You want some more Cuba, ok….here ya go!
Yeah, yeah, I’ve been pretty lame about posting about Cuba……and for good reason if you saw my last post. Internet is still very hard to come by on La Isla.
Two dollars will buy you one hour, but you can easily spend more time than that waiting in line to buy the stupid internet card from the government agency known as Etecsa. It’s their internet, they are the ONLY provider, so there.
And now we will try to explain the very Cuban notion of what a “line” actually is.
Called a “cola” here (literally, a “tail”), and referred to in Costa Rica as a “fila” (literally, a “line”), it took me awhile to stop calling it the latter and refer to it as the former. Good thing I got the hang of it too, because no matter what you need to do in Cuba, you better get used to waiting in a “cola” (see note 1)
So, we’ll take the above mentioned errand to use as our example of a Cuban-style line. As you walk up to the building where you will need to do your transaction, in this case the government telecommunications office (see note 2), you will see a large crowd milling about. You should immediately shout “ultimo!” (literally, “last one!”) to ascertain who is the last person in line. When you establish who is “ultimo“, keep your eye on them like a hawk. This is your place in line, behind them, no matter what! Also, remember now that YOU are “ultimo“, and you must respond in the affirmative when the next person walks up and inquires as to who is “ultimo“.
You may have to ask several times, and with vary degrees of volume, who is the “ultimo“. Cubans, for whatever bizarre reason, are loath to admit that they are “ultimo“. Appearing somewhat surprised and perplexed when, after your fifth shout of “ultimo“, they finally raise their hand and admit to it. Try to fit in as best you can…..if you are “ultimo” and someone comes up and shouts “ultimo!“, don’t answer right away. Let them ask a few more times even though you heard them the first time.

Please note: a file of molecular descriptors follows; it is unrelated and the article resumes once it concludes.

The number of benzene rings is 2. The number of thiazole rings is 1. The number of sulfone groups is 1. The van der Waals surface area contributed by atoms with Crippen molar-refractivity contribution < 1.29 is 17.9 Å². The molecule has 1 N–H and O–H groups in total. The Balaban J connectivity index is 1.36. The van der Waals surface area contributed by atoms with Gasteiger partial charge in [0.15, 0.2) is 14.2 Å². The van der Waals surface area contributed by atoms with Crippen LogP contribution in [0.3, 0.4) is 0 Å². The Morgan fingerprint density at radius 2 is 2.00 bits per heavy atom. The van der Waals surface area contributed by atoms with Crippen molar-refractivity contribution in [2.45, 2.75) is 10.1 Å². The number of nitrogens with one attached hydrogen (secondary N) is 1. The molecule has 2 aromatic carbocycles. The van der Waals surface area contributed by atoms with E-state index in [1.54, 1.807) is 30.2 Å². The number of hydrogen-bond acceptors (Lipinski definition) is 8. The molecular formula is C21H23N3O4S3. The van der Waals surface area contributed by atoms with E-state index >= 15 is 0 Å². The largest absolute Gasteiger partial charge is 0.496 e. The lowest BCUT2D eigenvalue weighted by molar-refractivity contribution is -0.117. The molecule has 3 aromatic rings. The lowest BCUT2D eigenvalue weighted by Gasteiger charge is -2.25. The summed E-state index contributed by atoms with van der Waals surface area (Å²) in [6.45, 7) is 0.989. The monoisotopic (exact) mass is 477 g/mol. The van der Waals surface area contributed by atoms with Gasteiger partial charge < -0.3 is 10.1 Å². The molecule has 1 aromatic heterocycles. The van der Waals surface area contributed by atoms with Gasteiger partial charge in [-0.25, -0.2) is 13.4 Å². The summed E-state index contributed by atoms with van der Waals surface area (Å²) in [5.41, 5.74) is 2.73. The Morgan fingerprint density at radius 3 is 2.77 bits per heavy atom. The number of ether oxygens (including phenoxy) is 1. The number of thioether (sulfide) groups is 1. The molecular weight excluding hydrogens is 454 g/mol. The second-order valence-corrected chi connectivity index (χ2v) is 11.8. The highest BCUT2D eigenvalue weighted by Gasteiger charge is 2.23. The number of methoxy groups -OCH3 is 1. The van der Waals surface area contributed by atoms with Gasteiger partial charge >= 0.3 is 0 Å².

Now that you know who you are behind in line, watch them carefully. At this point there will usually be some type of animated discussion about the order of the “cola” again. It will behoove you to not only memorize who is immediately in front of you (the person who finally admitted to being “ultimo”), but to then inquire as to who THEY are behind as well (see note 3). These are your landmarks. Remember what they are wearing and their physical appearance. Try to stay near one of them if you can.
That brings us to the next unique thing about the Cuban “cola“. In no way, shape or form is it an actually line. It is more like a scrum. You can actually leave the “cola” and go run another errand if that errand doesn’t involve a very long “cola“. Heck, you can even leave the “cola” to go drink a cola if you want, who says Cuba isn’t libre!
So, the person directly in front of you may actually disappear from the “cola“, but that’s okay, you covered yourself by keeping an eye on the person in front of them as well!
Of course like any line in any country, someone will always try to butt in. Not cool! And in Cuba it seems that it isn’t cool either, but people do it all the time and the result is a little grumbling from those left outside in the blazing sun still trying to figure out who is the “ultimo“.
So, those are the basics of the Cuban “cola“. Of course there are intricacies and anomalies that will pop up in different “colas“. Depends a lot on your “cola“-mates and their particular moods on any given day. Much is riding also on what the “cola” is actually for. What good or service are people waiting for? I saw an egg “cola” (yes, a line for eggs) turn ugly as the eggs ran out. I myself had to break “cola” etiquette a few times and call out a buttinski. Ummmm, EXCUSE ME! I DIDN’T HEAR YOU ASK “ULTIMO“!!
The Cuban’s were aghast!
But eventually I got in the door and bought my $2 internet card.
Use your hour wisely!!
After the Bay of Pigs (Playa Giron), I set off for Cienfuegos and points beyond.
Here are some fotos of my wanderings
(See Note 4)
1) Our friends across the pond refer to a line as a queue. Many people call Cuba
QueueBa. Get it?
2) Where you can also use their computers to get on the internet, but you still have to buy a card. You can also pay your phone bill, house or cel, for those who have one or the other, or, in very rare cases, both. You can also purchase a land line telephone here. The actual phone itself. Like with the cord attached kind.
3) Yes, next to last I suppose we would say, if it mattered. Penultimo in Spanish.
4) I am in La Republica Dominicana right now, having left Cuba under a cloud of suspicion, for what I don’t know. I was interrogated like a felon on my way out of the country. That story, and much, much more over the next few days. Yes, great wifi EVERYWHERE in the DR.